VERO BEACH — A 2009 complaint with the Florida Public Service Commission claiming the City of Vero Beach Electric utility is an unregulated price monopoly has been tabled for five months to give the Vero Beach City Council a chance to take decisive action to sell the utility to Florida Power and Light.
The city has filed a Motion to Dismiss the complaint, which is still pending.
Utility activists Dr. Stephen Faherty and CPA Glenn Heran had filed the complaint asking the PSC to jusge whether or not Vero should be allowed to continue to serve the roughly 20,000 customers outside its city limits. Outside city customers make up 61 percent of Vero’s ratepayers and contribute roughly $4.5 million to the city’s general fund in direct and indirect transfers.
The complaint was on hold for about 15 months before being reactivated earlier this year. The PSC staff took up the complaint and requested 30-plus years of data from the city, including maps, customer counts and financial information. The next step was that the staff would set a schedule for the case to work its way through the PSC hearing process, which would include a ruling on the Motion to Dismiss.
On a conference call Tuesday, which was attended by Acting City Attorney Wayne Coment, Interim City Manager Monte Falls, Customer Service Manager John Lee, several PSC staffers, FP&L representatives, Faherty and Heran, former Councilman Ken Daige and two members of the media, the parties agreed to put the complain on ice until Sept. 15.
The City of Vero Beach is being represented by Tallahassee attorney Robert Scheffel Wright, whom the City Council voted last week to retain. Wright was also on the call, speaking on behalf of the city.
Martha Brown of the PSC, who has been leading the effort to gather data from the PSC for the past couple of months, suggested that action with the agency could halt temporarily now that “things are happening” with the sale.
Last week, FP&L sent Vero Beach a letter of intent offering to pay up to $100 million cash for the utility, to give all Vero customers low FP&L rates and to take over the electric employees for two years, to pay their pension liabilities and offer them opportunities with FP&L.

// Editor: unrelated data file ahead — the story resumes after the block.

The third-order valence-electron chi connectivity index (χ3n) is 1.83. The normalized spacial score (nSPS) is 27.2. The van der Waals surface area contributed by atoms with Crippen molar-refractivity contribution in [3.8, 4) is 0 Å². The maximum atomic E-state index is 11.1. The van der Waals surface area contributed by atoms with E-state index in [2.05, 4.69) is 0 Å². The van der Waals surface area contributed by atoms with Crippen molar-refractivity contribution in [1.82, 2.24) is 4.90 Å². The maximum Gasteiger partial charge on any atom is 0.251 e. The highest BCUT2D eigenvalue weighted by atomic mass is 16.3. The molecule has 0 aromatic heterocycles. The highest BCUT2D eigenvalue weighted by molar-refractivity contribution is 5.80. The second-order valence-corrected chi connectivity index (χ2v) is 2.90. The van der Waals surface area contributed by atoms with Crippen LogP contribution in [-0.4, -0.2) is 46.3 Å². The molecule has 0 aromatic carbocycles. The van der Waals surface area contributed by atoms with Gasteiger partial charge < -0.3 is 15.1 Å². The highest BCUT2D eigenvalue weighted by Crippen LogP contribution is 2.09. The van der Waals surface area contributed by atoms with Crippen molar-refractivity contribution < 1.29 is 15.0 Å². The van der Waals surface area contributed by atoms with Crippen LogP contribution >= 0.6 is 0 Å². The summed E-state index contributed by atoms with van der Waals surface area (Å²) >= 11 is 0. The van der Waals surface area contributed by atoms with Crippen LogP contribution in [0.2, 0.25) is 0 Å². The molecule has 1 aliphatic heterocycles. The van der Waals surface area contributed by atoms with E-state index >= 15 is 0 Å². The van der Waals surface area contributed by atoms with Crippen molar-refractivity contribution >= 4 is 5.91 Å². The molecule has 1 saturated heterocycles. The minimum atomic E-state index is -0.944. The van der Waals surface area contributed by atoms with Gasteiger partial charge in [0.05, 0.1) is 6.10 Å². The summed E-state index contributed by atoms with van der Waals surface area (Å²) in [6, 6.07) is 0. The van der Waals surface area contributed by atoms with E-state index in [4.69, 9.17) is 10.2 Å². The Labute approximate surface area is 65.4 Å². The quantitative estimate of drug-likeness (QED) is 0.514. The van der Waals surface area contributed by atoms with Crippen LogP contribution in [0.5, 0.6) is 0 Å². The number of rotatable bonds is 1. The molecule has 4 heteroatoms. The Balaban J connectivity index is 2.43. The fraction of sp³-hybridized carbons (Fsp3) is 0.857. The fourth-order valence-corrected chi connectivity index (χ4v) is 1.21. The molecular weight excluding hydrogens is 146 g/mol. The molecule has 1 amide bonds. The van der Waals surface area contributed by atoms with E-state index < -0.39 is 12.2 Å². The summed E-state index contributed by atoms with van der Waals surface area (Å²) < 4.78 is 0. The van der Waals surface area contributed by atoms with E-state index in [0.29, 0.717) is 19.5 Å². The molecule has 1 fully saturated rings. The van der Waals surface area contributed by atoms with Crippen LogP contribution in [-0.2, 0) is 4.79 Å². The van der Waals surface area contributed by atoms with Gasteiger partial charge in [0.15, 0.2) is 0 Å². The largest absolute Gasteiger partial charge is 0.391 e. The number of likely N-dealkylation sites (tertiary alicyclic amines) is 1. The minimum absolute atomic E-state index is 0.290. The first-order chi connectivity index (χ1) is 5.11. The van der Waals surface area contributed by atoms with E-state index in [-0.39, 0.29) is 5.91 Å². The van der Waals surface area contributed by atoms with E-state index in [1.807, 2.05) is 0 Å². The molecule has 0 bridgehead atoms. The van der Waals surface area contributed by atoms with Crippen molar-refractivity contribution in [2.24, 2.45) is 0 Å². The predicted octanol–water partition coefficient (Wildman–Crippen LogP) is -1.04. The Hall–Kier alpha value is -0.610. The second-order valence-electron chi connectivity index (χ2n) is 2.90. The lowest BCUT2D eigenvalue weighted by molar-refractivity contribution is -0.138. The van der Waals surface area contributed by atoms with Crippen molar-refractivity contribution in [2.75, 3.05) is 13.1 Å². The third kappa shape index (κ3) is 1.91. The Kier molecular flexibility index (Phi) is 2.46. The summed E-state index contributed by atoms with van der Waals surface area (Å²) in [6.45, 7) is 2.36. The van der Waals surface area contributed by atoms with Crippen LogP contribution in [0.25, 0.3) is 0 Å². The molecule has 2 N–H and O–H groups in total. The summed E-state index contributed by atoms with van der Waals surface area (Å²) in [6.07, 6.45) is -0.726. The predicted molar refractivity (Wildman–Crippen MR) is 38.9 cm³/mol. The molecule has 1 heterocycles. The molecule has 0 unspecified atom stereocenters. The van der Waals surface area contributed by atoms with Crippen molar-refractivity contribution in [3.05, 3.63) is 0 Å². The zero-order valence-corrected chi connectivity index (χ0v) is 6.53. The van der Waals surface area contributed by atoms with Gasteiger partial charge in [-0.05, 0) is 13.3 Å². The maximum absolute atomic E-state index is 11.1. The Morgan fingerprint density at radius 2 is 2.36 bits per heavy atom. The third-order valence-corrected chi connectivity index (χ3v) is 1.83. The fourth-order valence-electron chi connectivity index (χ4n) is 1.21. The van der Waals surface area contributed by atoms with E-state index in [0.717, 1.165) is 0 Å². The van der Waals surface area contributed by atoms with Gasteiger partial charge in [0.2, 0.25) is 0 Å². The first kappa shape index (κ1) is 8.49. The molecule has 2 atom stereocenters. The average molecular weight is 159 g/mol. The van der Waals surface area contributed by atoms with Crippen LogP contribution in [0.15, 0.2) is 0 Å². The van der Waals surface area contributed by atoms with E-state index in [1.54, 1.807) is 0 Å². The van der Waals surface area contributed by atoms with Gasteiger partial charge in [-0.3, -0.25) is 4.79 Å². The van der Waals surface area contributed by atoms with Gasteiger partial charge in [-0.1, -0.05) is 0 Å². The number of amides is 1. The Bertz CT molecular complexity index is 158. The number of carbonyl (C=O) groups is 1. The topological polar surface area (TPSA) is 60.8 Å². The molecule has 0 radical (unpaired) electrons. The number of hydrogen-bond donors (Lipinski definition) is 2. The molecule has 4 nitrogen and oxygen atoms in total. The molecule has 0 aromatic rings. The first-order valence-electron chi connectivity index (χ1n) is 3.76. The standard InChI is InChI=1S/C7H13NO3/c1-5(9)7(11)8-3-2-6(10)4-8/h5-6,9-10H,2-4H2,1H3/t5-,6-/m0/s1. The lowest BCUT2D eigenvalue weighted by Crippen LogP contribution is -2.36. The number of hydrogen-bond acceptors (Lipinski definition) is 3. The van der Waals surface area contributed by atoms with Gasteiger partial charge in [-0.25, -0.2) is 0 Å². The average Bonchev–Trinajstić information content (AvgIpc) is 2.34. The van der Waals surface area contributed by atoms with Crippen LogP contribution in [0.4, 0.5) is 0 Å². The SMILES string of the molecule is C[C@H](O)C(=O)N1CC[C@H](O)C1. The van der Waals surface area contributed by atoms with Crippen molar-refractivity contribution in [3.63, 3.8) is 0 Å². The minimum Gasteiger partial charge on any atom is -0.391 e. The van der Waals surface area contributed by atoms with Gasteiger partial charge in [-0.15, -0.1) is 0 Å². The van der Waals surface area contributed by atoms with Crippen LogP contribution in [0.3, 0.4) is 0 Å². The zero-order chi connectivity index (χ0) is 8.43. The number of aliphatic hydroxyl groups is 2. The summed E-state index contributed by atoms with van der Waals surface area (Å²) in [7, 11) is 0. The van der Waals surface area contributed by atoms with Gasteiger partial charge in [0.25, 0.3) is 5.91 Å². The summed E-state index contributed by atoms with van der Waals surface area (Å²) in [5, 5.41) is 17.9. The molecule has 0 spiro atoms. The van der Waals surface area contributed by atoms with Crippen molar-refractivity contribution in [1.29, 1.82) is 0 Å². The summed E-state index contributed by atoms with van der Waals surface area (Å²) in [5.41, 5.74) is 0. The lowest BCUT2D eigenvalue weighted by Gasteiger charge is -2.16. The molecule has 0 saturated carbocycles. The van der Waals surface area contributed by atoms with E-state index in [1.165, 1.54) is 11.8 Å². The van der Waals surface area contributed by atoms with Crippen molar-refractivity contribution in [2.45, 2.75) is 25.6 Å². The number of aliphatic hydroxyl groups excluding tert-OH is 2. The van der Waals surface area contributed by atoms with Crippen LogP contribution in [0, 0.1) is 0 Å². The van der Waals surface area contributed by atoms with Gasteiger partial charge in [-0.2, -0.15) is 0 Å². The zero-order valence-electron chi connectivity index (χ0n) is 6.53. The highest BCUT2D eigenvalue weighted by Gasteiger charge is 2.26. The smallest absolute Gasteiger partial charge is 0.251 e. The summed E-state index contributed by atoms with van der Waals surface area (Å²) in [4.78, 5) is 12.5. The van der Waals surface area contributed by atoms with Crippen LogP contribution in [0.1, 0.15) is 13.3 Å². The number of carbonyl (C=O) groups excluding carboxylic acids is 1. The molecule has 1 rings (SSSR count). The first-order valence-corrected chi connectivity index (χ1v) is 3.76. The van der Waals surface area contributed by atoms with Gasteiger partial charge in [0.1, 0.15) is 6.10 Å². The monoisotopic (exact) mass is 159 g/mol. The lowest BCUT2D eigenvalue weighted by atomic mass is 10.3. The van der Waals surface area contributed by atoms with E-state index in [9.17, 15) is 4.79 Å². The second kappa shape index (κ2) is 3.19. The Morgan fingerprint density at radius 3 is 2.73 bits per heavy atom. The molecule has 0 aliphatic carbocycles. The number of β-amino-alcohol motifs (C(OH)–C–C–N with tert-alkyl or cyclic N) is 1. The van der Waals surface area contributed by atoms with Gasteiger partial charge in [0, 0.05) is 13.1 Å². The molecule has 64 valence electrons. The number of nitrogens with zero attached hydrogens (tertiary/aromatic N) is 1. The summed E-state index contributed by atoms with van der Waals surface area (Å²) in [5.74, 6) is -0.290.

The City of Vero Beach has hired GAI Consultants for $248,000 to do an appraisal of the system and provide services related to evaluating the merit of the terms set forth in the letter of intent.
Brown confirmed that the PSC would not interfere in a sale of the Vero utility to FP&L, but would only review the terms of the sale if FP&L later came back and tried to recover any costs of purchasing the system through a rate increase to the power provider’s 4.5 million customers statewide.
On the call, attorney Wright appealed to the PSC that neither the city nor the complainants, by agreeing to hold off on the proceedings, would waive any rights with regard to the complaint.
“If we gear back up in September, they can assert whatever they want to and we can assert whatever we want to with respect to what are and are not legitimate, cognizable issues,” Wright said.
The PSC said they would document the on hold status with a letter.
According to Councilman Brian Heady, Acting City Attorney Wayne Coment quickly circulated a memo praising Wright for negotiating the stay for the city in having to defend against the complaint. Heady was the lone vote against retaining an attorney in the case, as he thought the complaint should be allowed to play out at the PSC.
After the Tuesday conference call, Heran said that it was not anything Wright said during the call that persuaded he and Faherty to give the city some time to move the sale to FP&L forward, but the possibility of being buried in motions, filings and other legal paperwork by a Tallahassee attorney who specializes in PSC matters.
Faherty and Heran to date have handled the complaint on their own and Heran said they do not have funding to seek legal representation to fight the city and its attorney.
FP&L is scheduled to meet with the Vero Beach City Council in public on May 2 to talk about the letter of intent.